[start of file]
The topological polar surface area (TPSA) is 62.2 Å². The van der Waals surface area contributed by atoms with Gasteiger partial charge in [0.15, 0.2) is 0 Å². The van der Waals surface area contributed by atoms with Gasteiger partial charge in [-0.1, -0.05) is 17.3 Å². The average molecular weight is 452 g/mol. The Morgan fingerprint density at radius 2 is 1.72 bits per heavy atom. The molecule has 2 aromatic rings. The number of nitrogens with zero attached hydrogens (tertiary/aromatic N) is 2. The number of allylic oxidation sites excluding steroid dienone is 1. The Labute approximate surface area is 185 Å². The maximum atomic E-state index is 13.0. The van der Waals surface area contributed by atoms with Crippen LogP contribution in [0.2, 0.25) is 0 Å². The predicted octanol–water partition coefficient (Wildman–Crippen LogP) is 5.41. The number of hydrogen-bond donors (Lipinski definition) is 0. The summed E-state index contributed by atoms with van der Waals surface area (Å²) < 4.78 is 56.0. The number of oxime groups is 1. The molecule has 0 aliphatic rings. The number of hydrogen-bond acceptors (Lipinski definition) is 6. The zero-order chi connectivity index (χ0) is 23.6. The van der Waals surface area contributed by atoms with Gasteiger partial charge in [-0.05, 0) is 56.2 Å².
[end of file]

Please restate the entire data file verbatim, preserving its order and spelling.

The topological polar surface area (TPSA) is 62.2 Å². The van der Waals surface area contributed by atoms with Gasteiger partial charge in [0.15, 0.2) is 0 Å². The van der Waals surface area contributed by atoms with Gasteiger partial charge in [-0.1, -0.05) is 17.3 Å². The average molecular weight is 452 g/mol. The Morgan fingerprint density at radius 2 is 1.72 bits per heavy atom. The molecule has 2 aromatic rings. The number of nitrogens with zero attached hydrogens (tertiary/aromatic N) is 2. The number of allylic oxidation sites excluding steroid dienone is 1. The Labute approximate surface area is 185 Å². The maximum atomic E-state index is 13.0. The van der Waals surface area contributed by atoms with Crippen LogP contribution in [0.2, 0.25) is 0 Å². The predicted octanol–water partition coefficient (Wildman–Crippen LogP) is 5.41. The number of hydrogen-bond donors (Lipinski definition) is 0. The summed E-state index contributed by atoms with van der Waals surface area (Å²) < 4.78 is 56.0. The number of oxime groups is 1. The molecule has 0 aliphatic rings. The number of hydrogen-bond acceptors (Lipinski definition) is 6. The zero-order chi connectivity index (χ0) is 23.6. The van der Waals surface area contributed by atoms with Gasteiger partial charge in [-0.05, 0) is 56.2 Å².